Okay, cool. So now you have second level up skills, so they can do higher level creative, critical thinking jobs. Okay, what do you do with supervisors, or managers or VP or directors or anyone else above them? Well, you upscale them. So they do even more creative and more critical thinking and more jobs pertinent to the strategy of your overall organization. And see where I’m going here. We’re in this weird situation where our pa is going to require upscaling assuming that we don’t want to fire any of our employees, any of our team members, because we value our team members. And I personally do not want to get rid of anyone in my organization. I like that a private directive almost. So what do you do? Well, our pa implies this goalpost moving this is the dark side, the dark side is well, does everyone want to be up skilled is everyone capable of being up skilled. And by that, of course, I don’t mean that people aren’t capable of learning new tasks or learning how to think critically in a more efficient manner.
I mean, to think critically, to improve various aspects of your business, I don’t mean any of that. What I mean is, you know, some people, like take me, for example, some people don’t have the time they they either don’t have the time, they don’t have the money, they don’t have the energy to learn something new and complicated. Same goes for anyone working in an organization, your organization only has so much time, money and energy to dig up to skill your employees to a certain point where they can perform higher function tasks. And so while our pa is ultimately going to be the way the businesses operate, there’s this nagging piece, there’s this difficult piece of what do we do for our team members? How do we take care of our team members?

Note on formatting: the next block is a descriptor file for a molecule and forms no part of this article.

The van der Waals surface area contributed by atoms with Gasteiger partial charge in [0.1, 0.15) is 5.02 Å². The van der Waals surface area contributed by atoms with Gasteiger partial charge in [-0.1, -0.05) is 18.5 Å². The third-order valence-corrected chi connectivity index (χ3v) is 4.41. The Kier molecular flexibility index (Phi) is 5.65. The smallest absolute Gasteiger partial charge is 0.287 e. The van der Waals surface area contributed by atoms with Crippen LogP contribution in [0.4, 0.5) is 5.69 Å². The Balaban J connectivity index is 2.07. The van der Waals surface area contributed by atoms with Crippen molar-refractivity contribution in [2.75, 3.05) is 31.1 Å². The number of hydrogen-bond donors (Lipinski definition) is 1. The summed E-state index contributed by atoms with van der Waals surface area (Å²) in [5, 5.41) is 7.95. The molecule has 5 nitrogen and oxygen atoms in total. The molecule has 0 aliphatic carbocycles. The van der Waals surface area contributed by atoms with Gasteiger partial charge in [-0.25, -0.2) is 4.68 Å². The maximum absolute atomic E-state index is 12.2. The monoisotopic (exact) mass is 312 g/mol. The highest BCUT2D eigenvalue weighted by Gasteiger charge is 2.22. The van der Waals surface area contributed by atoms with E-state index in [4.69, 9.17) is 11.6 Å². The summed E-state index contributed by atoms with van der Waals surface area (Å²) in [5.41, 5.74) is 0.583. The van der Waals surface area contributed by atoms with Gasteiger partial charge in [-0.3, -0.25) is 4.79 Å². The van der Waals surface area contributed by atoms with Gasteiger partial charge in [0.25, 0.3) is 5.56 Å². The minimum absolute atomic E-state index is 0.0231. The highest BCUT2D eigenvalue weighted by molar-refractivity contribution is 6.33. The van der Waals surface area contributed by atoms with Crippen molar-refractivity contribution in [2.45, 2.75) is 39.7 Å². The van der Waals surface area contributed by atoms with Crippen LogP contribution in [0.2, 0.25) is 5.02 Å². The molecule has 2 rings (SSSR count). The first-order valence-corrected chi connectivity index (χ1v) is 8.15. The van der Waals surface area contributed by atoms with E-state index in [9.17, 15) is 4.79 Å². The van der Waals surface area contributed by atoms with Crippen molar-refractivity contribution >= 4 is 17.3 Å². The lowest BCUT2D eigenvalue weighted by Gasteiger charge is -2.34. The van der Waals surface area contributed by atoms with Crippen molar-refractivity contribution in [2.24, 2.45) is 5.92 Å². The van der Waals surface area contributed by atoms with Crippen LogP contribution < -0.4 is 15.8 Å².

How do we make sure that at the end of the day, they can take care of their families? This I’m worried about this, I wrestle over this honestly keeps me up at night because at the end of the day, I want to implement robotic process and robotic desktop automation. I want to employ these bots deploy these bots everywhere. I want this to be standard for the way that my company operates. However, I need to be able to answer this, this real question this this foundational question. How do I make sure that my team members, how do I make sure that my team members across my organization are able to keep up with it? How do I make sure that everyone is able to be scaled up in the right sorts of ways?
How do I make sure that this new technology will allow for people to have better lives? That’s what I want to know. And I’m very curious about how any of my listeners have accomplished this at their own organizations because I’m all ears. I would love to hear your thoughts.
That’s it for the show. Thank you for listening. And if you liked what you’ve heard, think consider leaving a comment or like down below. Stay up to date on everything data couture, be sure to follow us on Twitter at data couture pod. consider becoming a firstname.lastname@example.org forward slash data couture music for the podcast. It’s called foolish game. God don’t work on commission by the artist spin Meister used under the Creative Commons Attribution 3.0 license, writing, editing and production of the podcast is by your host Jordan Bohall.